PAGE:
In addition to pacemakers, implanted defibrillators have also been known to have security vulnerabilities. Used to monitor a heart’s electrical activity, they are important for sensing dangerous rhythms and delivering shocks. They can be monitored via radio transmitters. If a hacker is able to hack into the radio transmissions through the communication protocol for example, it’s just a matter of time before they gain complete control over the device, where it can even be reprogrammed. This can be disastrous if a hacker is successful in resetting the defibrillator clock and preventing the device from responding to cardiac/arrhythmic actions.

4. Insulin pumps

Pacemakers and defibrillators aren’t the only medical devices of hot debate; insulin pumps have also been found to be vulnerable to hacking due to major security bugs. As a medical device that’s commonly attached to patients’ bodies, these pumps inject insulin into the bloodstream through catheters. In fact, Johnson & Johnson was one of the first manufacturers to issue a security warning to its patients about the potential security vulnerabilities with its insulin pumps. Consequences can be unimaginable should a hacker gain access to these pumps such as overdosing a patient with insulin. The company, however, maintains its claims that the risk is extremely low.

5. Mammography equipment

Two security researchers discovered password vulnerabilities in medical devices like mammography equipment. These medical devices are managed by computers through a firmware, and only technicians who have access to the management can make adjustments including changing passwords. As such, all a hacker needs to do is gain access to the password and reprogram the device to provide inaccurate readings. In total, the researchers found 300 backdoor passwords for the medical devices they studied.

One of the major problems with medical systems is that many of the medical devices relying and operating on computers are likely running on Windows XP or some older operating system where security bug patches and vulnerabilities are not updated as frequently as we might expect. Furthermore, there may be a lack of IT security teams or administrators to implement basic security practices like installing basic antivirus solutions, thus allowing unauthorized access to the system. Because patients rely on these devices for their health, it’s important for healthcare organizations to practice the best security practices.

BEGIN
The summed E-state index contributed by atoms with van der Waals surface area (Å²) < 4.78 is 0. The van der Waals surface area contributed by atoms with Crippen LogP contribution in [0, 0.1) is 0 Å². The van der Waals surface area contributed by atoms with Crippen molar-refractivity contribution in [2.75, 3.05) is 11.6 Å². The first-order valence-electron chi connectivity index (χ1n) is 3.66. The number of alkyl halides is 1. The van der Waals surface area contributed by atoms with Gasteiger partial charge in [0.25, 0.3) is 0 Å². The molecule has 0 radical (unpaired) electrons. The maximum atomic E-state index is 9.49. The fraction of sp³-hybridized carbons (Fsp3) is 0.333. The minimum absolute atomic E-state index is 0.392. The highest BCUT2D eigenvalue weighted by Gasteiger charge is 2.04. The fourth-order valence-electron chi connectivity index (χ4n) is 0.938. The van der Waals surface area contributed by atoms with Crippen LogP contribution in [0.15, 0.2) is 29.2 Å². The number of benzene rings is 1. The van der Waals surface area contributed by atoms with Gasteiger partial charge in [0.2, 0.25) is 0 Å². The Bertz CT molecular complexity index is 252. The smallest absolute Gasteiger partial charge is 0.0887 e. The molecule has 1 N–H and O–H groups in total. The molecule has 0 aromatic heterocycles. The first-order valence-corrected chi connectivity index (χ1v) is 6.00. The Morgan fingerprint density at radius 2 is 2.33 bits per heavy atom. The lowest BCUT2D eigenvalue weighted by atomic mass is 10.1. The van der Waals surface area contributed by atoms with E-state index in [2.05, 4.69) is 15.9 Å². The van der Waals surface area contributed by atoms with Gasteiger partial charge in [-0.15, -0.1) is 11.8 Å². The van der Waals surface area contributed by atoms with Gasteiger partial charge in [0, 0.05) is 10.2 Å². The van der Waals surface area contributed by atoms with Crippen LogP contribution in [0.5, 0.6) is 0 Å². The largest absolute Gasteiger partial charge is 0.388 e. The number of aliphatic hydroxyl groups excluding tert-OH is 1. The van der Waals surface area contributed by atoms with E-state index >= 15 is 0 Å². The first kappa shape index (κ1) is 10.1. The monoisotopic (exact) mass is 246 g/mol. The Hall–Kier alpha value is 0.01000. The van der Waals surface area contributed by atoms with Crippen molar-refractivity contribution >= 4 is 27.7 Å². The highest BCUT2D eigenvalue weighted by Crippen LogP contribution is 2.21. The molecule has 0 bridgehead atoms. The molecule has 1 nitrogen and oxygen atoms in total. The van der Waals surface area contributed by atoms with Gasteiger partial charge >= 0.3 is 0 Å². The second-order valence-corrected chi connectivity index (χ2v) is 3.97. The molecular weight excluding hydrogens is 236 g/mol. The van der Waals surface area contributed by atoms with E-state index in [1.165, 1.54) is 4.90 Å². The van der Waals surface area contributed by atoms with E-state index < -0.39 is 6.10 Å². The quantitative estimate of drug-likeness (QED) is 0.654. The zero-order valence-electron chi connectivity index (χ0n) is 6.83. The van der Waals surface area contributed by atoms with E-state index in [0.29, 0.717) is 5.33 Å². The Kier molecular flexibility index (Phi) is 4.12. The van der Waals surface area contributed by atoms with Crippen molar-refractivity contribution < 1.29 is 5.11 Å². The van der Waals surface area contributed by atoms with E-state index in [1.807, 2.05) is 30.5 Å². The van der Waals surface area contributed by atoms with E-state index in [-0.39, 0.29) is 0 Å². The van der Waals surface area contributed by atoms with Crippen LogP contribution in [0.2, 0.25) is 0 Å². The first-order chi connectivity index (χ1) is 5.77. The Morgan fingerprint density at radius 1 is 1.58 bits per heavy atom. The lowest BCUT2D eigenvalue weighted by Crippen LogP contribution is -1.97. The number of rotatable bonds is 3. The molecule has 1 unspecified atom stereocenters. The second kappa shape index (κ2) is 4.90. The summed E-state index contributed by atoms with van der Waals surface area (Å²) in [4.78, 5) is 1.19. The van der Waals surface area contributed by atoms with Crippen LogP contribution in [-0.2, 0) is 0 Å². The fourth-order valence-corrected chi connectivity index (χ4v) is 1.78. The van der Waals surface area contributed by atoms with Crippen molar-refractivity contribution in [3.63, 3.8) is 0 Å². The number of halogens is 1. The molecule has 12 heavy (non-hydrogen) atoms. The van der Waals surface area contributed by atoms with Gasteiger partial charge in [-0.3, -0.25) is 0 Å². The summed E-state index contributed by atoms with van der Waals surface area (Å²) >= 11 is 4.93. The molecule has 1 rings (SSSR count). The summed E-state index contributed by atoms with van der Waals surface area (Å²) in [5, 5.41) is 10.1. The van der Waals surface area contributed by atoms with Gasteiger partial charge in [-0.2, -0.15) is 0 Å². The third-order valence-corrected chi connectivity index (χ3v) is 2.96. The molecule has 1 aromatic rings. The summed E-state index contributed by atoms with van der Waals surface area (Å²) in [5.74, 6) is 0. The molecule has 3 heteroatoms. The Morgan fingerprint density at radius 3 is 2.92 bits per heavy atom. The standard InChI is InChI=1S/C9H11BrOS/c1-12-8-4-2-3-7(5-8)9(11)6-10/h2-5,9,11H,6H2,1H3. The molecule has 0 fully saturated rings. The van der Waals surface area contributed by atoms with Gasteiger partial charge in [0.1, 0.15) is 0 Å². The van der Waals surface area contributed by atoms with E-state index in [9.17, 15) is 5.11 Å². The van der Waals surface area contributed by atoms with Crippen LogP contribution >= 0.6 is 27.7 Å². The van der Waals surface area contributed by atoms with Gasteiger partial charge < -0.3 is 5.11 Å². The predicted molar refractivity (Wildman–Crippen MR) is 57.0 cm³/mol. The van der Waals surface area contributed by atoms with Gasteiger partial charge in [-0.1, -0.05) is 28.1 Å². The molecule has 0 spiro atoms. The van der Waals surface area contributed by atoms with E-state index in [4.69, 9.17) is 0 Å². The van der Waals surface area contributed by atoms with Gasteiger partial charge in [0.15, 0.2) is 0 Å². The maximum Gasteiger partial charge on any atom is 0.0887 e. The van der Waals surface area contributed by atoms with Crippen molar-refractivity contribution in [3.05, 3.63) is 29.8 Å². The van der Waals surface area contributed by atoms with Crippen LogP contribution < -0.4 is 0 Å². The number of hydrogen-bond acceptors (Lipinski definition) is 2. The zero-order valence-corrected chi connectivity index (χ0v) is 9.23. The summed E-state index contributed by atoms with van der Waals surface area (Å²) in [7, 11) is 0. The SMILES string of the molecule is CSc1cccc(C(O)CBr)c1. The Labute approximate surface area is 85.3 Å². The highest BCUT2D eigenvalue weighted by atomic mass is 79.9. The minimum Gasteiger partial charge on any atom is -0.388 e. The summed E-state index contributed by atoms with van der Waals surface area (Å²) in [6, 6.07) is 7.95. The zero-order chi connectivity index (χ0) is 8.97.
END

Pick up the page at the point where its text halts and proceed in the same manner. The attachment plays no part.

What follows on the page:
Top 10 Cyber Security Lingo You Need to Know


“Jargon” is defined as a set of words that are used by a particular group, usually in a specific industry or profession, and difficult for others to understand. However, within the context of cyber security, certain jargon is starting to make its way into mainstream conversation and news, hinting at the increasing importance in understanding what these words mean. We’ve laid out our top 10 cyber security lingo that just might come in handy in your next conversation.


Much like how a fisherman catches fish with bait, a “phisher” lures innocent victims into giving away their personal information. While this method used to be largely executed over the phone or even over text messaging, in recent years, phishers have transitioned to e-mails and websites as their weapons of choice.

Phishing works by spoofing sites, making it seem as if the user is looking at a legitimate website. They’ll trick users into updating their billing information, or even conducting transactions – resulting in loss of money, and in some cases loss of identity.


A VPN, or Virtual Private Network, is a method that adds privacy and security when users access potentially unsafe networks. Normally, when trying to connect to the internet, users pass through their Internet Service Provider (ISP) and the traffic is viewable by the ISP. However, when you’re using a VPN, connections are encrypted meaning that your ISP is left out of the loop.

Many people use VPNs to keep their information secure through the encrypted connection, or to utilize the IP of the VPN server. By hiding their real IP address, users may be able to use services that were previously barred for them.

Back Door

When cyber attacks occur, there’s always talk about a secret way that hackers accessed the system when it was supposed to be safe. This is called a back door – a way to get into a system, product, or device by installing software or configuring the software to bypass existing security mechanisms.